Road Blog: Saturday October 09, 2021 - Searsmont, ME
Saturday, October 9, 2021
We left our motel cabin in the early afternoon and headed north in search of lobster rolls on our way to our show up in Searsmont. We had a few suggestions but ended up deciding on a place called Red's Eats in Wiscasset based on one of them, plus they claim to have the best lobster rolls in the world, so that seemed legit. We made good time getting up there with Nich behind the wheel, me riding shotgun, Tommy and Dani in the back, and KISS – Double Platinum on the stereo. As we pulled up our hearts sank when we saw a ling going around the block and then some. We knew that wasn’t an option and were happy to see another joint just down the hill called Sprague's Lobster with a line about 1/10th as long, so we went there, settling for what was sure to be the world’s second-best lobster roll. The line moved slow and food came out slower, but in the end, it was pretty righteous and we left with the satisfied feeling of melted butter flowing through our arteries. One dude eating there looked like cocaine/DUI-era Glen Campbell, so he was quickly and quietly dubbed as such, and I regret we have no photographic evidence.
We crossed the Sheepscot River and headed another hour northeast through rolling, curvy hills. Karen Jacobsen - The GPS Girl said we’d arrived at our venue as we passed a dilapidated gazebo in an overgrown field, but thankfully she was off by a couple hundred yards. We pulled into Threshers Brewing Co and proceeded to get the the lay of the land. Tommy and I were scoping out the area we were sure we’d be playing once they moved the pool table, but were then informed we’d be playing on the outside stage. By this point is was getting dark, and the temps were falling pretty quick. Jeff our soundguy and his dog Tim helped us load-in and get set up, which took some time, but by about 7:30 we were ready to start.
Last night we had a pretty healthy three-hour time block to fill so I played a longer solo set than I’ve been able to so far. I’m not gonna lie, it was cold. I had a hoodie stowed in the truck that I was very thankful for, and Dani ran to the local grocery store and scored a sweatshirt and orange hunter’s cap herself. There was a respectable quantity of people there, some wrapped in heavy, wool blankets, others gathered around a couple spaced-out firepits that looked very welcoming from the stage. I thought as I played that it looked a bit like a Civil War-era soldier camp from my angle, silhouettes of hungry young men gathered around trying to keep warm, eating their hard tack and drinking their coffee, before the battle that was imminent on the morrow.
I finished up and stepped off while Tommy, Dani, and Nich played a few and met a guy who was friends with John Sinclair back in Detroit and also Husker Du’s Grant Hart, who we bonded over. Before long I was called back to the stage and we plowed through the rest of the set with me on guitar, mandolin and then lap-steel. Sitting just back from the band I could see the steam from their breath as they sang, and a bit of a struggle with frozen fingers and cold, steel strings, but hey we’re pros, and we’re also from Michigan, so we did what needed doing and delivered a set we were proud of. At one point, those brewpub beers were piling up so Dani and Nich stepped off to heed nature’s call and Tommy and I traded glances and fell into an impromptu, improvised acoustic and lap-steel jam in the key of G. We transitioned between made-up A, B and C parts pretty much seamlessly for a few minutes, lost in the moment – it was pretty cool. Then Tomy picked up the tempo and went into an acoustic version of Husker Du’s “I Apologize” that I did my best to keep up with.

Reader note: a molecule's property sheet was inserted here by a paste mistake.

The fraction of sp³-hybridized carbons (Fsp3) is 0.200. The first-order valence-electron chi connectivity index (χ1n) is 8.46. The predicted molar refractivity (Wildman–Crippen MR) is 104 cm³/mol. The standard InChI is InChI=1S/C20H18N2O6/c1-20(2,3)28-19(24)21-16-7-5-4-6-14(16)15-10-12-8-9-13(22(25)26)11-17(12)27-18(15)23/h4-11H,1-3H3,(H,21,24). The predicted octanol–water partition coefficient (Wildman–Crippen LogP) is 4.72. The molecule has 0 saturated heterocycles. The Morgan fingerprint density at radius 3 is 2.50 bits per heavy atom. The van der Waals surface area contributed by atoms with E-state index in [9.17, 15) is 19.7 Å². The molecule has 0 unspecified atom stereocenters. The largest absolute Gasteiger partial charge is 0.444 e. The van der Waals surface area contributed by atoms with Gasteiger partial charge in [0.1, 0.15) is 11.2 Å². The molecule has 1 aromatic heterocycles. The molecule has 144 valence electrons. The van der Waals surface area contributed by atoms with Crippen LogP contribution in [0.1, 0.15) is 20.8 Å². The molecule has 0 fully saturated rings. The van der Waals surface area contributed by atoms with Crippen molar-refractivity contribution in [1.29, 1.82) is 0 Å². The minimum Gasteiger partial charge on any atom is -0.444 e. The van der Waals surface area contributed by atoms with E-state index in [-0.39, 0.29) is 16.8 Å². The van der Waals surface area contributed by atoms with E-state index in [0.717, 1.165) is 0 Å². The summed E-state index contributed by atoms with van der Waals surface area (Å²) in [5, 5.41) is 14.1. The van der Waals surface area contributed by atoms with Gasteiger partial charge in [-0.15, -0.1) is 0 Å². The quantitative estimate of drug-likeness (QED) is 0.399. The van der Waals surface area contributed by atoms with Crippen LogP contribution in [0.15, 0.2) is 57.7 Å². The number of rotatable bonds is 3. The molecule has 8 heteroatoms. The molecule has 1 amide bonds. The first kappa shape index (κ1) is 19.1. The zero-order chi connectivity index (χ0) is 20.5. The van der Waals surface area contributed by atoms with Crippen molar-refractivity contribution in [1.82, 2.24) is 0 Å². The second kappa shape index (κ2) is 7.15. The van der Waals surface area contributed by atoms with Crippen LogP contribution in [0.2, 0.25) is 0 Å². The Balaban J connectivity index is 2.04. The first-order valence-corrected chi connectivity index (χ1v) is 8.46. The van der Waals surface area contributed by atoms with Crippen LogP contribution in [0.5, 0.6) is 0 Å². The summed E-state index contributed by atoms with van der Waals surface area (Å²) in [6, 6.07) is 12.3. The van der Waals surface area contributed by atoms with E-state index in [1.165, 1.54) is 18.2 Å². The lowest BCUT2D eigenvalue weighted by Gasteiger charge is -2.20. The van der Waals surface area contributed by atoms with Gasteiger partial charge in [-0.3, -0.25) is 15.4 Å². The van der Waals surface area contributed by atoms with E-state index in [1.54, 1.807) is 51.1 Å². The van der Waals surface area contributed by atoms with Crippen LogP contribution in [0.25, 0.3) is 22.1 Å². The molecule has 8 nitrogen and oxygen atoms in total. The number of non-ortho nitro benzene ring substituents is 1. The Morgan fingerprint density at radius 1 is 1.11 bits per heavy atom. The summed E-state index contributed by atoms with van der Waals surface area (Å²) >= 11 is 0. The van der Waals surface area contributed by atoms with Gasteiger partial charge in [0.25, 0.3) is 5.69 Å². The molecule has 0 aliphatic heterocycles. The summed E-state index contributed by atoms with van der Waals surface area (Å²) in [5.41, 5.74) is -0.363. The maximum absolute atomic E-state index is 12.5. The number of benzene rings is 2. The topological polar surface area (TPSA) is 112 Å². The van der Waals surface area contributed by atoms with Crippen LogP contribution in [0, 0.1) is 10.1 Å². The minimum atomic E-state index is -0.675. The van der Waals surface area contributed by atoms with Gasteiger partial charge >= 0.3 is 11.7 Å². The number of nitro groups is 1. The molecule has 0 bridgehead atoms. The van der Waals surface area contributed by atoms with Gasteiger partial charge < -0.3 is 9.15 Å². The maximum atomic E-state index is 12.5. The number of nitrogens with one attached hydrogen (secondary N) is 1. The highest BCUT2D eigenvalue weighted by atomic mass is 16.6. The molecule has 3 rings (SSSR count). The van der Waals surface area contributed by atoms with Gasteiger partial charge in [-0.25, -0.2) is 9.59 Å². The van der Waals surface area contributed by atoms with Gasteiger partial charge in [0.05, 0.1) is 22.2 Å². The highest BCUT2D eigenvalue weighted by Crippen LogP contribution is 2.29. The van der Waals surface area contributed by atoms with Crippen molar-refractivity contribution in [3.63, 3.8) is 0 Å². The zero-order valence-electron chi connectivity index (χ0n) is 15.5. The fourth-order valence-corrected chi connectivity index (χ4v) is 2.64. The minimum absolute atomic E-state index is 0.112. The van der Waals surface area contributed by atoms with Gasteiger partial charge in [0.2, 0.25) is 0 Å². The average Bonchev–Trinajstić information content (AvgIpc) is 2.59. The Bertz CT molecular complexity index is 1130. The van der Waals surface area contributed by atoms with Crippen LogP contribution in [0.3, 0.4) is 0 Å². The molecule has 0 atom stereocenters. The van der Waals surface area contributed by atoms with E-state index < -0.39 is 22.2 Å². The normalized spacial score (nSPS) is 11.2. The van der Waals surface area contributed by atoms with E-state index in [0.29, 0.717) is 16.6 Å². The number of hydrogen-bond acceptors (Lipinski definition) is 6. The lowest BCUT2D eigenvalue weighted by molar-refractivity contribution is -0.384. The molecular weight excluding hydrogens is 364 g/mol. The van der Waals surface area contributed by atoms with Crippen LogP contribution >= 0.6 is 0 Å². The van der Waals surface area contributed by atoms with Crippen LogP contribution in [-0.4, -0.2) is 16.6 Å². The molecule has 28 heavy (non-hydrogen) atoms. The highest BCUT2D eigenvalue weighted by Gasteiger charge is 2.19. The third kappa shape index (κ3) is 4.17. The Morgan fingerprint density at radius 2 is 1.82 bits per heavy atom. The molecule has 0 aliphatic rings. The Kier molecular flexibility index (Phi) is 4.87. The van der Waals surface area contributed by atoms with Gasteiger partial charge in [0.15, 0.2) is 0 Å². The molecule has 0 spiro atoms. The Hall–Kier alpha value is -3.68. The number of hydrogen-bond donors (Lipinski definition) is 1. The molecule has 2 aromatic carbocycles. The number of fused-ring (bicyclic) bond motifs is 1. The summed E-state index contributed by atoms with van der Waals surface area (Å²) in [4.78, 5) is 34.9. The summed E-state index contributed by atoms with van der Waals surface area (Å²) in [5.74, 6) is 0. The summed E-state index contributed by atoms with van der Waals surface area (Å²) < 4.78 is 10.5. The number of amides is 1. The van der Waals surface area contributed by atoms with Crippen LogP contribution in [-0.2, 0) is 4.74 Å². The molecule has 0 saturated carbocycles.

After our set we chatted it up with the locals. A second completely unrelated dude asked about John Sinclair, which was super random. The primary topic in the pub seemed to be how to best slam into a moose on the road when it’s unavoidable to minimize your chance of death, which made my determination to get these guys back to our cabin even more steadfast. We loaded out, said goodbye to the lovely staff, Jeff and Tim, and headed towards I95. The gig was good – we had fun, the cold was a factor but everyone including us had a good time. The people at Threshers – staff, patrons – everyone was super nice to us.
We were on the road sometime just past 11pm with me at the wheel, Nich shotgun, Tommy and Dani in the back. The temp outside fluctuated between 40 and 44 degrees. “Can we listen to metal?” I asked as “The Hellion” from Judas Priests’ Screaming for Vengeance record kicked in. The drive back was a bit rough after a long night, but I don’t often drink beer in great quantity and didn’t mind being the DD. I fought off the nods for a few minutes just north of Portland as Back Sabbath’s Technical Ecstasy played (in fairness, moments of that record would give someone on meth the nods), but made it back to the Pride Motel and Cottages just fine where we all crashed out pretty quickly around 1:30.
I woke up at 6:30am this morning and fought the notion of getting up to use the bathroom in the cold, cabin air for about 45 minutes before I finally gave in. I was up so I grabbed the laptop and whipped this blog up because doing it in a moving van is not fun. We’ve got a 6-7 hour drive to New Hope, PA where tonight we see and play with our friends in Alpha Rabbit at John And Peter's – another new venue I’m looking forward to checking out. Huge hugs and thanks to the good people at Thresher’s Brewing for a fun and adventurous night! You have a great place and wonderful people and yummy beer and we’ll come back and see you again! Xx